- By Reprinted with permission of Invstment Representative Celine Richardson of Ithaca's EdwardJones
- Business & Technology
Although he may never have said it, Mark Twain, the author of Huckleberry Finn, is often credited with this quote: "Everybody talks about the weather, but nobody does anything about it." Unfortunately, just about the same thing can be said about saving for retirement: We all think about it, but we don't take much action.
In fact, your fellow Americans are, at the moment, doing an inadequate job of saving for their retirement. Early in 2005, personal saving as a percentage of disposable personal income was just 0.4 percent, according to the Bureau of Economic Analysis, an agency of the U.S. Department of Commerce. And consider these numbers from the 2005 Retirement Confidence Survey, issued by the Employee Benefits Research Institute:
- Nearly four in 10 workers have not saved anything at all for retirement.
- Those who have put something away are not saving nearly enough. Half the workers surveyed have set aside, on average, just $25,000.
- About 60 percent of those surveyed have not even tried to calculate how much they'll need during their retirement years.
How can you determine how much you'll need to live comfortably during retirement? You'll need to consider a variety of factors, including the age at which you retire, your retirement lifestyle, your health and your projected longevity. To arrive at a good estimate, you may want to work with a financial professional - someone with the tools to generate several alternative retirement-income scenarios.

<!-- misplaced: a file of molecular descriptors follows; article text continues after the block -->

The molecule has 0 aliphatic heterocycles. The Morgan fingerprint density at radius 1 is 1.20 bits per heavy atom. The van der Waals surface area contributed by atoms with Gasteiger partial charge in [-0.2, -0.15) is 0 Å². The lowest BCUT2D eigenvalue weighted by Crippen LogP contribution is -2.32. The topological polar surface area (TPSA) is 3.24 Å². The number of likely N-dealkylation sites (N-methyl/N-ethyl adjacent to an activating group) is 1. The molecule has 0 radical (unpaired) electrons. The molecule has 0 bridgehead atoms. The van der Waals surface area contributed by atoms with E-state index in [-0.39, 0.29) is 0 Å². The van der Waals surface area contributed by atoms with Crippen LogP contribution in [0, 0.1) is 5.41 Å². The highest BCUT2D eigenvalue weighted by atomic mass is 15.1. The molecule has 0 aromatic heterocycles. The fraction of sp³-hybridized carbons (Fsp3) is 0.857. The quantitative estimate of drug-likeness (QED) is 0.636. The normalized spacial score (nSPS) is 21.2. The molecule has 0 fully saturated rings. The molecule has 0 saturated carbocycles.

After you determine about how much money you'll need during your retirement years, your next step, not surprisingly, is to figure out where that money will come from. Basically, you will need to rely on three sources: Social Security, employer-sponsored retirement plans, and personal savings and investments. Let's take a quick look at each of these:
- Social Security - No one can predict the ultimate result of the current national debate on funding Social Security. But no matter what happens, one things is clear: Social Security will only cover a relatively small percentage of your retirement income - perhaps one-fifth to one-third of what you will need. To get an idea of what you can expect, study your Social Security benefit statement when it arrives in the mail.
- Employer-sponsored retirement plans - If you have a traditional "defined benefit" retirement plan that is based on your years of service and level of income, your employer should be able to provide you with a statement projecting your future benefits. If you have a 401(k), 403(b) or 457 plan, your income will depend somewhat on the performance of the investments within your plan. Keep close track of how your plan is doing, and make adjustments, as needed, to diversify your holdings and manage your risk.
- Personal savings and investments - Closely monitor the performance of your IRA, stocks and other investments. If they are not producing the type of return you need to help you meet your retirement income goals, you may have to make changes over time, keeping in mind your need for diversification and your tolerance for risk.
By taking the time to calculate your retirement funding needs, and by knowing where your income is coming from, and how much you can expect, you can avoid unpleasant surprises when you retire. So, start planning today for a rewarding tomorrow.
This article has been reprinted with permission of Invstment Representative Celine Richardson of Ithaca's EdwardJones Office